Kenya Pipeline scam: DPP to take over probe, AG wanted out-of-court settlement
- Kenya Pipeline received 60 hydrant pit valves for refueling aircraft from Aero Dispensers Valves Limited in July 2015 and paid Ksh.200 million upfront. The standoff now is over the remaining Ksh.455 million.
- While EACC froze further payment of Ksh.455 million to Aero Dispenser Valve Limited, the anti-graft body in March 2018 gave the pipeline company the green light to use the equipment.
- The Attorney General, in a legal opinion, directed Kenya Pipeline to explore an out-of-court settlement of the case to safeguard any further loss of public funds.
The Directorate of Criminal Investigations now wants the office of the Director of Public Prosecutions (DPP) to take over the Kenya Pipeline Company corruption allegations case.
It has been one of the least understood cases in all the corruption-related investigations and the DPP is expected to join the fray, to try and get to the bottom of how 60 hydrant pit valves for refueling aircraft ended up costing Kenyan taxpayers Ksh.655 million.
It all began when Kenya Pipeline received the valves from Aero Dispensers Valves Limited in July 2015 and paid Ksh.200 million upfront. The standoff now is over the remaining Ksh.455 million.
The Ethics and Anti-Corruption Commission flagged the procurement as suspect, but the supplier wants to be paid.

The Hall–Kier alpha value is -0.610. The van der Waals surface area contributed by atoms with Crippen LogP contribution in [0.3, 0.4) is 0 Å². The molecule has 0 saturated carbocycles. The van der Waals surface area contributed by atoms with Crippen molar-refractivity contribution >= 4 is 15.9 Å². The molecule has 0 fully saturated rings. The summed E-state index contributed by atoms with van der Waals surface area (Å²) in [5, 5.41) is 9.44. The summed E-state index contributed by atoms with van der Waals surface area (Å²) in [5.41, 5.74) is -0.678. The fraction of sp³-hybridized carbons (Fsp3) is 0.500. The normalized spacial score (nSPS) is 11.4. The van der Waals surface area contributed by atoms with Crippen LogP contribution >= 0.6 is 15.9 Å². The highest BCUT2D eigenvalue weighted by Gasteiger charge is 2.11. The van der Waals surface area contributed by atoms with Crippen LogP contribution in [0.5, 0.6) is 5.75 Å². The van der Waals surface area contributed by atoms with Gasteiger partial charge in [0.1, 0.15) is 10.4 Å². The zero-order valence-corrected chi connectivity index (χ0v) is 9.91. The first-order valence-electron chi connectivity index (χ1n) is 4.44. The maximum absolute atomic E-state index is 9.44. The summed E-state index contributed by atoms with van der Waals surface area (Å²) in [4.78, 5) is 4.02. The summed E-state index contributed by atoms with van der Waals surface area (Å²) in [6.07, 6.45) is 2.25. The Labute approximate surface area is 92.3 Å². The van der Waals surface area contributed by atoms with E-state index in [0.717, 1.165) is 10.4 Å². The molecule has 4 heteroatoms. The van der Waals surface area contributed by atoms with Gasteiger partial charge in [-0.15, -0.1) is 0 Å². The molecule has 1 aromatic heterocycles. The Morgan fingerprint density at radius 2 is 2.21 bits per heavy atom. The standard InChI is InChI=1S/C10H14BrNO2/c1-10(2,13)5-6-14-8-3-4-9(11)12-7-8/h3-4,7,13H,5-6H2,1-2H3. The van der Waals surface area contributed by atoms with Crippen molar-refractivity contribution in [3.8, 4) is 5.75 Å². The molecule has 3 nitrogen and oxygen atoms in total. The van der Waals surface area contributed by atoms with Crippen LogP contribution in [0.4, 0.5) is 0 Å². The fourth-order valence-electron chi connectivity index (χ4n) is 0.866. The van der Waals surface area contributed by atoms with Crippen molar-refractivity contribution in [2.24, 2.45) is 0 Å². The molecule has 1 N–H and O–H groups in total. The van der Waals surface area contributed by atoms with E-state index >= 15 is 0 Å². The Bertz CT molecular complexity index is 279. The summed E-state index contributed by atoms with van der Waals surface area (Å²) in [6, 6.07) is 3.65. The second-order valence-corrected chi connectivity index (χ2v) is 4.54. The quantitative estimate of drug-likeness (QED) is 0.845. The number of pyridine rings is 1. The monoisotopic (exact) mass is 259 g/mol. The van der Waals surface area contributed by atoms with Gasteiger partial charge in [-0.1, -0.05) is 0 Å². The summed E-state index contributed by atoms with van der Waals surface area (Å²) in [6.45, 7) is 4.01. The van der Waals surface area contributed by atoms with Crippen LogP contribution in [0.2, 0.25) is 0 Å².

Documents in our possession indicate the local firm that supplied the hydrant pit valves had in fact been contracted three times between 2013 to 2015 by Kenya Pipeline.
A probe by EACC and the Directorate of Criminal Investigations (DCI) claimed that the company’s directorship was in dispute, with questions being raised as to whether it was a genuine company.
Despite EACC, in 2015, opening the case, which is also under parliamentary scrutiny, the DCI is equally probing the matter, and now wants the DPP involved in the case to bring it to a close.
It is emerging that while EACC froze further payment of Ksh.455 million to Aero Dispenser Valve Limited, the anti-graft body in March 2018 gave the pipeline company the green light to use the equipment resulting to a suit for the balance and interests accrued since the delivery was done in 2015.
The Attorney General, in a legal opinion, directed Kenya Pipeline to explore an out-of-court settlement of the case to safeguard any further loss of public funds, given the pipeline company had a contractual agreement with Aero Dispenser Valve Limited.
The company had sued Kenya Pipeline Company for non-payment in 2017 but was prevailed upon to settle the matter out of court but when that failed, Aero Dispenser Valve went back to court in 2018 seeking its balance of Ksh.455 million and interest.
Although the EACC claims the paper trail in the tender process was a forgery, Citizen TV has obtained a sworn affidavit of the director of Allied Inspection and Testing inc. James David Yukes, validating the documentation by the manufacturer of the valves Cla-vaal.
In the documents, Cla-vaal appointed the Canadian firm — Allied Inspection and Testing Company — which in turn appointed the local agent — Aero Dispenser Valve Limited — to supply the valves.
The company supplied the 60 valves but with a two-year maintenance spare parts valued at approximately Ksh.655 million. KPC paid Ksh.200 million with the balance of Ksh.455 million being in contention since the probe in 2015.
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